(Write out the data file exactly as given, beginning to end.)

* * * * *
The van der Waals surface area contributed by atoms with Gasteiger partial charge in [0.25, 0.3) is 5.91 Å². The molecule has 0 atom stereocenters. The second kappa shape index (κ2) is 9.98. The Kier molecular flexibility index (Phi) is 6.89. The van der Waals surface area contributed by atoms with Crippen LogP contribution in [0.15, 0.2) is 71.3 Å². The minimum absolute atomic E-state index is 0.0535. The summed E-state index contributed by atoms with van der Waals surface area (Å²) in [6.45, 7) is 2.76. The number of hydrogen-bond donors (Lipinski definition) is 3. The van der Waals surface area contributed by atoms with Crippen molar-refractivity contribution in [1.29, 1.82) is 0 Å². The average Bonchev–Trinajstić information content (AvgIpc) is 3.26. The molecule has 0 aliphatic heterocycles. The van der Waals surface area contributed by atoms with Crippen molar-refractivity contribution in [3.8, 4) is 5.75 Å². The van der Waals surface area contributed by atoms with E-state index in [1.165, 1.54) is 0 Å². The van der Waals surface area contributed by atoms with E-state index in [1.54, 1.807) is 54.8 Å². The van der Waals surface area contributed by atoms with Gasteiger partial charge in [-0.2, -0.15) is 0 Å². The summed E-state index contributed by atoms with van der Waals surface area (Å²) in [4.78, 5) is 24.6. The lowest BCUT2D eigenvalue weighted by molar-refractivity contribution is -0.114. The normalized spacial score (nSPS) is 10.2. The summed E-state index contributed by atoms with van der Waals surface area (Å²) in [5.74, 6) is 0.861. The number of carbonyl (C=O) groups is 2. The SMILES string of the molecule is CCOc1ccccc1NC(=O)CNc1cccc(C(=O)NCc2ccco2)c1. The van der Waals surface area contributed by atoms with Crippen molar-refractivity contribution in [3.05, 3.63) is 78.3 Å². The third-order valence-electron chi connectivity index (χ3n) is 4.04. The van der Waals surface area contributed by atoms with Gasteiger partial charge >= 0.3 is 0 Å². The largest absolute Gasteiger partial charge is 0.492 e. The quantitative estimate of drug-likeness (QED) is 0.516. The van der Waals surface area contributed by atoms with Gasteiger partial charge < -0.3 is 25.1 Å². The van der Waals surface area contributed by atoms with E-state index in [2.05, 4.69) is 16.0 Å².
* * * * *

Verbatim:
The van der Waals surface area contributed by atoms with Gasteiger partial charge in [0.25, 0.3) is 5.91 Å². The molecule has 0 atom stereocenters. The second kappa shape index (κ2) is 9.98. The Kier molecular flexibility index (Phi) is 6.89. The van der Waals surface area contributed by atoms with Crippen LogP contribution in [0.15, 0.2) is 71.3 Å². The minimum absolute atomic E-state index is 0.0535. The summed E-state index contributed by atoms with van der Waals surface area (Å²) in [6.45, 7) is 2.76. The number of hydrogen-bond donors (Lipinski definition) is 3. The van der Waals surface area contributed by atoms with Crippen molar-refractivity contribution in [1.29, 1.82) is 0 Å². The average Bonchev–Trinajstić information content (AvgIpc) is 3.26. The molecule has 0 aliphatic heterocycles. The van der Waals surface area contributed by atoms with Crippen molar-refractivity contribution in [3.8, 4) is 5.75 Å². The van der Waals surface area contributed by atoms with E-state index in [1.165, 1.54) is 0 Å². The van der Waals surface area contributed by atoms with E-state index in [1.54, 1.807) is 54.8 Å². The van der Waals surface area contributed by atoms with Gasteiger partial charge in [-0.2, -0.15) is 0 Å². The summed E-state index contributed by atoms with van der Waals surface area (Å²) in [4.78, 5) is 24.6. The lowest BCUT2D eigenvalue weighted by molar-refractivity contribution is -0.114. The normalized spacial score (nSPS) is 10.2. The summed E-state index contributed by atoms with van der Waals surface area (Å²) in [5.74, 6) is 0.861. The number of carbonyl (C=O) groups is 2. The SMILES string of the molecule is CCOc1ccccc1NC(=O)CNc1cccc(C(=O)NCc2ccco2)c1. The van der Waals surface area contributed by atoms with Crippen molar-refractivity contribution in [3.05, 3.63) is 78.3 Å². The third-order valence-electron chi connectivity index (χ3n) is 4.04. The van der Waals surface area contributed by atoms with Gasteiger partial charge >= 0.3 is 0 Å². The largest absolute Gasteiger partial charge is 0.492 e. The quantitative estimate of drug-likeness (QED) is 0.516. The van der Waals surface area contributed by atoms with Gasteiger partial charge < -0.3 is 25.1 Å². The van der Waals surface area contributed by atoms with E-state index in [2.05, 4.69) is 16.0 Å².